10. In addition to requiring higher gluten to keep the bread in one piece (as mentioned above), even the most sophisticated bread machines do not and can not knead dough as thoroughly as a pair of human hands.

    Also, while not an indictment of the quality of bread produced by a bread machine, Alton generally dislikes “unitaskers”, i.e. devices that take up space and only do one thing.

  11. I’ve got a Panasonic breadmaker at home. It replaced an older, cheaper, and much crappier machine — and there’s a marked difference; I’m now convinced that different models of breadmaker will give significantly different results.

    I use 100% organic ingredients (typically a wholemeal/rye/spelt mix with abot 30% white flour to lighten it). I started by taking the original recipes and then experimenting to figure out how to improve them.

    On the subject of crust — the Panasonic is *far* better than its predecessor. (And I have a pet trick: add about 5 grams of marmite or other yeast extract to a 750g loaf. It caramelizes and toughens the crust, giving it a really strong malted flavour.)

    Now, we have a Kenwood Major and a Burco 5 gallon boiler so we could in principle crank it up and start churning out authentic Polish-style bagels … but that’s too much like hard work!

  12. I make bread both in the bread machine (convenient!) and by hand. There is an appreciable difference in quality.

    There’s a bunch of reasons why bread machine bread (or bread kneaded in a stand mixer rather than by hand) tends to be not as good as hand-kneaded bread if the hand-kneader knows what she’s doing.

    Everything said above about the crust is true. But even more critical is the issue of texture, moisture content, controlling rise, and gluten development–which are best regulated by the feel of the dough. In a bread machine or stand mixer, you don’t have the fine control you do when kneading by hand: you just kind of toss the stuff in and hope you got the proportions and kneading time right.

    You can fiddle with it while it’s being kneaded, of course, but it’s still not as nuanced.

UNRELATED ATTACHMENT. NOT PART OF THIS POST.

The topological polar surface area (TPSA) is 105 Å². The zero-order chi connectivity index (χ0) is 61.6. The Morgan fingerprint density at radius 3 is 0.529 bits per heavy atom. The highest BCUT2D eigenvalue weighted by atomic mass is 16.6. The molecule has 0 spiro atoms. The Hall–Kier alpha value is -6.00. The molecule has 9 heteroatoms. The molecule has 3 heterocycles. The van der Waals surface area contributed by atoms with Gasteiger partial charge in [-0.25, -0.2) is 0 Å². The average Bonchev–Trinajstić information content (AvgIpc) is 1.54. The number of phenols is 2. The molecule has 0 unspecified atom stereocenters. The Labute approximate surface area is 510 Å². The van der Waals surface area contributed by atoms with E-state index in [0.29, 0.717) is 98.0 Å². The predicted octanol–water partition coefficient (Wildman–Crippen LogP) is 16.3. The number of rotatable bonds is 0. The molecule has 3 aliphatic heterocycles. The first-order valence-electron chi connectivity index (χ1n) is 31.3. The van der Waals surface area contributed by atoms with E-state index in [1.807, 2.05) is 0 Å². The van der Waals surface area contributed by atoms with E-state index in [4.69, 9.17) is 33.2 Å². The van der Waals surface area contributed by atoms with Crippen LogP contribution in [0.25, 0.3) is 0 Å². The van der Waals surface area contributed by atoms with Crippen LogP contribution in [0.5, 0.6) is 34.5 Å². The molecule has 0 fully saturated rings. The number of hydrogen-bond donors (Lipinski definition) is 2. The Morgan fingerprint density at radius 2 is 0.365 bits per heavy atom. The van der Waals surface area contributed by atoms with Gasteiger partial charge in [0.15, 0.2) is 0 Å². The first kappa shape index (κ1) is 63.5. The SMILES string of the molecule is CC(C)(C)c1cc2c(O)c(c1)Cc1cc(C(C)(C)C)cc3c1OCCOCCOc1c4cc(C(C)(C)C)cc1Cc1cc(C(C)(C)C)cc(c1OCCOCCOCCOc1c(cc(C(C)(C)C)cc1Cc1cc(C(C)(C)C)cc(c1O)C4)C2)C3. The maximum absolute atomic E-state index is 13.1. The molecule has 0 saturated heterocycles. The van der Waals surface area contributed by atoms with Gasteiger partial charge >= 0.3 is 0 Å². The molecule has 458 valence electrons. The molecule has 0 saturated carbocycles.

Also, as Stickyboy says, you don’t get as thorough a knead with a dough hook.

    When using a starter, the bread machine problem is compounded, because sourdough bread requires a long, cool rise, and fairly careful handling once it has risen. These are not things a bread machine is optimized for.

  13. I use our bread machine quite a lot, at least when I’m back in the UP. While I have rarely made bread in the traditional way, Sarah has, and I have helped her in the process. Sarah, being a chemist, understands the process that takes place in the act of turning flour, yeast and water into bread. She says that there is no difference in the chemistry, but there is a difference in the physical act. The amount of kneading, rising, length of time, temperature settings, the art of knowing what to leave out or add in all make a difference in how the bread turns out. I like the bread that I make in the machine. I have several recipes that I use, and they all have different tastes and textures. When Sarah makes bread the traditional way, it’s never certain that it will turn out properly. Different ovens, varaitions of oven temperature, and other variables all add to the uncertainty. When I make bread in the machine, it almost always turns out exactly the way I expect, because the details of the process are mostly programmed into the machine.